Meow0, who works over on the blog site Talented Tails, found the post last week with pictures of Mandy, Stella and Sawyer and wanted to know more about the buskey “breed,” so I thought I’d go over the characteristics all of you have helped me identify in buskeys that we have found so far.
1) Geneology . Buskeys are not an official breed, nor are they even an official mix like goldendoodles. However, to classify as a buskey, a dog must have a basset hound and a husky as parents.
2) What does a buskey look like? A buskey has the long body and short legs of a basset hound, with hair about the length of a husky’s, and a beautiful curved fringed tail. A buskey’s coloring is highly variable – so far, I’ve seen colors that range from typical husky colors (Mandy) to pure black. Their eye color can range from two blue eyes, to one blue eye and one brown, to both brown. Mandy’s eyes are enthralling – she has one blue and one brown eye, but if you look at the brown eye closely, you can see that even it has a patch of blue in it!
3) What does a buskey do? Nothing it does not want to. If you look at lists about how “trainable” dogs are, huskys (surprisingly) are close to the bottom of the list, and basset hounds (not surprisingly) even lower. It’s not that they can’t learn to do things; it’s just that they’re only motivated to work on the things that interest them. A buskey is highly independent. Even when one is chastised for something, its nose never gets out of joint. The buskey simply looks thoughtful for a minute, as if to say to the chastiser, “You have an interesting point of view” and then returns to doing whatever it was that got it into trouble in the first place. Buskeys do love to run – and in spite of their short legs, they are amazingly fast.
4) What is a buskey’s temperament like? A buskey has the most infectious joie de vivre of any dogs I have seen. Imagine a dog that smiles all the time, much like a dolphin, and you have a good idea of the look on a buskey’s face 99% of the time. The buskey I have, and the buskeys I have learned about are, without a doubt, the happiest, most content dogs the owners have ever had. My Mandy, for example, is simply never in a bad mood. Ever. Unless you mess with her food bowl.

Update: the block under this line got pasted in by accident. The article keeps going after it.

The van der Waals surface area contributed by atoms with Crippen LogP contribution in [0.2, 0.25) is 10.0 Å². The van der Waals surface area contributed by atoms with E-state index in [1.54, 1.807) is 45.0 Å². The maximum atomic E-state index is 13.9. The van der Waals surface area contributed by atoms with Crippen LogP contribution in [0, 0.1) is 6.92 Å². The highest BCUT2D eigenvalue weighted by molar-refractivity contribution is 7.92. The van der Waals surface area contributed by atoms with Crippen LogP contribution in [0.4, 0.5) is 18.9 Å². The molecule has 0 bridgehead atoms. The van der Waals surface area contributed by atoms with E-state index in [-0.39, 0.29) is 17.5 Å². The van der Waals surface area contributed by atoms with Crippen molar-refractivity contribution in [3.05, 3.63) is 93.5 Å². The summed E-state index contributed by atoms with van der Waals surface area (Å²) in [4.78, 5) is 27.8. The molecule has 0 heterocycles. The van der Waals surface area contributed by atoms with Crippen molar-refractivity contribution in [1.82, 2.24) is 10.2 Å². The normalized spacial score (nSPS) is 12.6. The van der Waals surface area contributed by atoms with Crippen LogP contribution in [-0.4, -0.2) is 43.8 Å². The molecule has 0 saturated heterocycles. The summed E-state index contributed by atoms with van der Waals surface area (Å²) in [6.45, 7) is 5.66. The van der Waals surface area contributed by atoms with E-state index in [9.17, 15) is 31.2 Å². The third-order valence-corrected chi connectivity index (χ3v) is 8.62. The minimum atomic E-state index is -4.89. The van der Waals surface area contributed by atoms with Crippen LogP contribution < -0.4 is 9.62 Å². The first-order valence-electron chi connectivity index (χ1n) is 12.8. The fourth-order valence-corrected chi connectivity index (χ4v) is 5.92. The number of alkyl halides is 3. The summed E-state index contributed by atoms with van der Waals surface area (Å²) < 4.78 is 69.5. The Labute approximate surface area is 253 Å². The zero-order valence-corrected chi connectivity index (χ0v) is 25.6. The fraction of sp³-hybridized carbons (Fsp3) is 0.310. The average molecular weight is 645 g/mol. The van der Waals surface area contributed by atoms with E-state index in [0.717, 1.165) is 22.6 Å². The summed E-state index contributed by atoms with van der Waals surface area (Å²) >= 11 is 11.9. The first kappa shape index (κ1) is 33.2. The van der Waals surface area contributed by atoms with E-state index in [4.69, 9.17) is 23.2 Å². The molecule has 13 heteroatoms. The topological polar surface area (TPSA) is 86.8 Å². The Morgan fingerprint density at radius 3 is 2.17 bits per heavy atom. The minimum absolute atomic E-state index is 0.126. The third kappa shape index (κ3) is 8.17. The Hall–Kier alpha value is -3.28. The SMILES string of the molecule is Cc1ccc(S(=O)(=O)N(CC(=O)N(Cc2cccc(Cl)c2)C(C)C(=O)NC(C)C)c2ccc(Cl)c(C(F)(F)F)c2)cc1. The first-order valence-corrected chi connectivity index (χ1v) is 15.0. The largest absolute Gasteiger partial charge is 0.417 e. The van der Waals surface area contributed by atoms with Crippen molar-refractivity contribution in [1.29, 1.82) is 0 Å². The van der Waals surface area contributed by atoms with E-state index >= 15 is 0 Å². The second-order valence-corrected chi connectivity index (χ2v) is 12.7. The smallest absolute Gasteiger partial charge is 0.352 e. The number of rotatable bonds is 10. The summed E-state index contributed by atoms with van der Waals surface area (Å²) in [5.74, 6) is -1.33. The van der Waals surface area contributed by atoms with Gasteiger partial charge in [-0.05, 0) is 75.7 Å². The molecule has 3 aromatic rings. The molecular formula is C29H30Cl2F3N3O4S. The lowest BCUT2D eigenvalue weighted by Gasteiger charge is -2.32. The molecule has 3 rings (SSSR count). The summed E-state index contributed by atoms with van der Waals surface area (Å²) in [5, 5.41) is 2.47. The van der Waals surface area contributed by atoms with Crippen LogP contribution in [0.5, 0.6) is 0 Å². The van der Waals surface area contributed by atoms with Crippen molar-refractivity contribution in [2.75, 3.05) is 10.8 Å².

5) Is there anything buskeys are exceptional at? Yes. Foraging. Mandy grazes the counters and tables at my house regularly, unless we stop her. Trash cans pose no obstacles to her, either. I once spent $65 to buy a large kitchen trash can with a pedal and a self-closing lid to try to thwart her garbage foraging habit; she had it figured out in 30 seconds, and turned around to look at me, wag her tail and thank me for my thoughtfulness, since the self-closing lid was slower than the previous trashcan’s lid, so she had time to be more selective in the scraps she chose to pursue. If there is an apocalypse, and Mandy and I survive it, I am following her to the nearest feeding ground.
6) Is the buskey a family dog? In spite of its independent streak, yes, a buskey is a fabulous family dog, loving, sweet and happy. They do well with children, and other dogs. I have yet to encounter a buskey owner with a cat, so I’m not sure how they do with animals besides dogs.
7) Where can I find a buskey? Beats me. Every single one I know of so far was adopted from a rescue shelter, so it appears to be pretty much luck of the draw. If you ever see one, though, you’ll recognize it instantly.
8) Why bother writing about them in this blog? It’s a basic consumer demand type thing – my first post on Siberian husky/basset hound mixes, which I used to highlight my Mandy, is one of my top 5 posts of all time – it gets viewed continually, and many people now are kind enough to tell me why they are looking and all of them either have or are considering getting a buskey.
Have a great day!